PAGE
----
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Extreme Spectral Power Distribution of Light Source and its Impact to Vision and Cameras Sensitivity

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Thanks to the advancement of technologies, we may be having more flexibility to determine the spectral power distribution (SPD) of light sources. Suppose any SPD is possible, we derive “extreme SPD of light source” aiming at a specific purpose such as the lowest energy, the largest color gamut, the lowest impact to fine arts, etc. We found that these SPDs always consist of multiple spikes when very high CRI is not required while the SPD of the black body radiation is continuous in wavelength. In order to investigate the effect of such light sources to human visual system and camera system, we employ two types of such light sources, namely Maximum White Luminous Efficacy of Radiation (MWLER), which gives the best energy efficiency, and Maximum Gamut Area (MGA), which gives the largest color gamut size. Both MWLER and MGA are composed of multiple spikes in wavelength. We generate such SPDs with respect to 6 types of existing light sources with same CCT and CRI (if applicable), and evaluate how sensitive these are with 10 sets of color matching functions (CMFs) given by Stiles and Burch as human visual system and 4 sets of digital camera sensitivities by computer simulation. We presume a color matrix of color conversion for CMFs and camera is adjusted minimizing errors with a Macbeth Color Checker under black body radiation with the white point constraint. With this assumption, we evaluate colorimetric error under the two extreme SPDs in addition to black body radiation and existing light sources. We find that cameras give large error (more than 20 in ΔE*ab) for these spiky light sources which may not be accepted by users even when they are in a tolerable error range for the human visual system. It is concluded that such spiky light source could be used without problem for a variation of CMFs, but it would be problematic for color reproduction of cameras.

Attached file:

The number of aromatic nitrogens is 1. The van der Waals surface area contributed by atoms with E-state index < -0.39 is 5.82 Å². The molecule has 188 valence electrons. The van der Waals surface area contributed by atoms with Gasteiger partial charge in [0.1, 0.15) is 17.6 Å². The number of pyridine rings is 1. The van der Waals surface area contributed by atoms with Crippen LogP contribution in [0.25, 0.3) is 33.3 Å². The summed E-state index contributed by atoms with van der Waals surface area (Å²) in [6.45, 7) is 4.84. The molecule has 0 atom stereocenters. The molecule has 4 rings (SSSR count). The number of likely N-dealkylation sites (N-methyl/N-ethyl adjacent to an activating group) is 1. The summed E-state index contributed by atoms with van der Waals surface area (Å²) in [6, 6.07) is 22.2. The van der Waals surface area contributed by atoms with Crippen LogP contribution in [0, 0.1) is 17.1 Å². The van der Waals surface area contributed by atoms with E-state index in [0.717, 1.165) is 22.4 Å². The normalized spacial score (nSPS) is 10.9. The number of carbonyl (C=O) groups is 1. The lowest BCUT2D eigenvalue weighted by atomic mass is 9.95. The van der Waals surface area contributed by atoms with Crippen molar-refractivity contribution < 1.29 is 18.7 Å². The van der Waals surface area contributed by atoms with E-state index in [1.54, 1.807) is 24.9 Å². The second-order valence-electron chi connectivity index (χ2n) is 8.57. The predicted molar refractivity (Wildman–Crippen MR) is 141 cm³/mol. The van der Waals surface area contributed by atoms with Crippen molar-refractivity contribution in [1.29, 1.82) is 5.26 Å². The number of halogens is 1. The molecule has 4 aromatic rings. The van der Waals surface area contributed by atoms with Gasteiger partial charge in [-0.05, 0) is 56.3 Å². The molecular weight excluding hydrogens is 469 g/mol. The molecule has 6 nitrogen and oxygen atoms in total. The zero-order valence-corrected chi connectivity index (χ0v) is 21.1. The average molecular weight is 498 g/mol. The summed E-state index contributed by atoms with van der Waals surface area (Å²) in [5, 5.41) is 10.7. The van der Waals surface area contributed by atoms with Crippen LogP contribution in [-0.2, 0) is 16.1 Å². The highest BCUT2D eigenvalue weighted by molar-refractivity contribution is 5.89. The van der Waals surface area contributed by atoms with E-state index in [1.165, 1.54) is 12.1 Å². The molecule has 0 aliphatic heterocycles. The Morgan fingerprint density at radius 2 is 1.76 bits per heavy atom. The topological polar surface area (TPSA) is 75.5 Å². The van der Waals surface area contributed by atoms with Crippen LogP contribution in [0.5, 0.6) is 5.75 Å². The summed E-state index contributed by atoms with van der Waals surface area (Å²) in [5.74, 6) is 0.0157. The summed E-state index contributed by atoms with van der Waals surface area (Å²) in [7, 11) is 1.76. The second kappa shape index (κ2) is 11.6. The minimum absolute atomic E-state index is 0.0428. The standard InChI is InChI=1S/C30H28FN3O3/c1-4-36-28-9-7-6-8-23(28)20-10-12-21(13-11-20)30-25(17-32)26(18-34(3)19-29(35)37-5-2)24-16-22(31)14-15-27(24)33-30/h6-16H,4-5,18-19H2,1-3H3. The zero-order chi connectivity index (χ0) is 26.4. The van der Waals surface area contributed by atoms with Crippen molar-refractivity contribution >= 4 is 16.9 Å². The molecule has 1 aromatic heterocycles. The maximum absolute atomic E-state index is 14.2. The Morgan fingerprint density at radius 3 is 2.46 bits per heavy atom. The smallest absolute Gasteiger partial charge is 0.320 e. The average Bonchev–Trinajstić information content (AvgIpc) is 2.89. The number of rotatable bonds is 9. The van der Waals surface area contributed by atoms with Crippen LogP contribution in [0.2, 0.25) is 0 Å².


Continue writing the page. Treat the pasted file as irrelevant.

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Document Type: Research Article

Publication date: January 1, 2013

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  • CIC is the premier annual technical gathering for scientists, technologists, and engineers working in the areas of color science and systems, and their application to color imaging. Participants represent disciplines ranging from psychophysics, optical physics, image processing, color science to graphic arts, systems engineering, and hardware and software development. While a broad mix of professional interests is the hallmark of these conferences, the focus is color. CICs traditionally offer two days of short courses followed by three days of technical sessions that include three keynotes, an evening lecture, a vibrant interactive (poster) papers session, and workshops. An endearing symbol of the meeting is the Cactus Award, given each year to the author(s) of the best interactive paper; there are also Best Paper and Best Student Paper awards.

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